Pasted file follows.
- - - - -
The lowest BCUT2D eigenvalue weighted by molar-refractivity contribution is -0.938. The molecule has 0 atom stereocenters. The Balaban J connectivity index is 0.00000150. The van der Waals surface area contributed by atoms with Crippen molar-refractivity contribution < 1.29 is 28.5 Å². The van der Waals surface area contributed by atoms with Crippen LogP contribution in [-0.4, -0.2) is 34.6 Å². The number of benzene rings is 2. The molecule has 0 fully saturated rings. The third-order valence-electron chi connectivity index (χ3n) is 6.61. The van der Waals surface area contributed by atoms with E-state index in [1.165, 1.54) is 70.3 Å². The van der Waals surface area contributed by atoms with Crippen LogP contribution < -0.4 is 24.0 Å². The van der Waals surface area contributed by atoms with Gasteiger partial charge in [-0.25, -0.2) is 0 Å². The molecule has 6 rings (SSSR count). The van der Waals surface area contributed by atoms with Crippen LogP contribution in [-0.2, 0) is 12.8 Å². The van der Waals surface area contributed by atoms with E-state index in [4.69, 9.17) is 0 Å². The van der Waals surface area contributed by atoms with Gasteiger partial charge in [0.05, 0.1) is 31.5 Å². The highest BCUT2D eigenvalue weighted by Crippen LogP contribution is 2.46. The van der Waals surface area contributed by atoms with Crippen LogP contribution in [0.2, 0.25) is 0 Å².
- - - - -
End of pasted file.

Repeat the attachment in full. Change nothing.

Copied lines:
The lowest BCUT2D eigenvalue weighted by molar-refractivity contribution is -0.938. The molecule has 0 atom stereocenters. The Balaban J connectivity index is 0.00000150. The van der Waals surface area contributed by atoms with Crippen molar-refractivity contribution < 1.29 is 28.5 Å². The van der Waals surface area contributed by atoms with Crippen LogP contribution in [-0.4, -0.2) is 34.6 Å². The number of benzene rings is 2. The molecule has 0 fully saturated rings. The third-order valence-electron chi connectivity index (χ3n) is 6.61. The van der Waals surface area contributed by atoms with E-state index in [1.165, 1.54) is 70.3 Å². The van der Waals surface area contributed by atoms with Crippen LogP contribution < -0.4 is 24.0 Å². The van der Waals surface area contributed by atoms with Gasteiger partial charge in [-0.25, -0.2) is 0 Å². The molecule has 6 rings (SSSR count). The van der Waals surface area contributed by atoms with Crippen LogP contribution in [-0.2, 0) is 12.8 Å². The van der Waals surface area contributed by atoms with E-state index in [4.69, 9.17) is 0 Å². The van der Waals surface area contributed by atoms with Gasteiger partial charge in [0.05, 0.1) is 31.5 Å². The highest BCUT2D eigenvalue weighted by Crippen LogP contribution is 2.46. The van der Waals surface area contributed by atoms with Crippen LogP contribution in [0.2, 0.25) is 0 Å².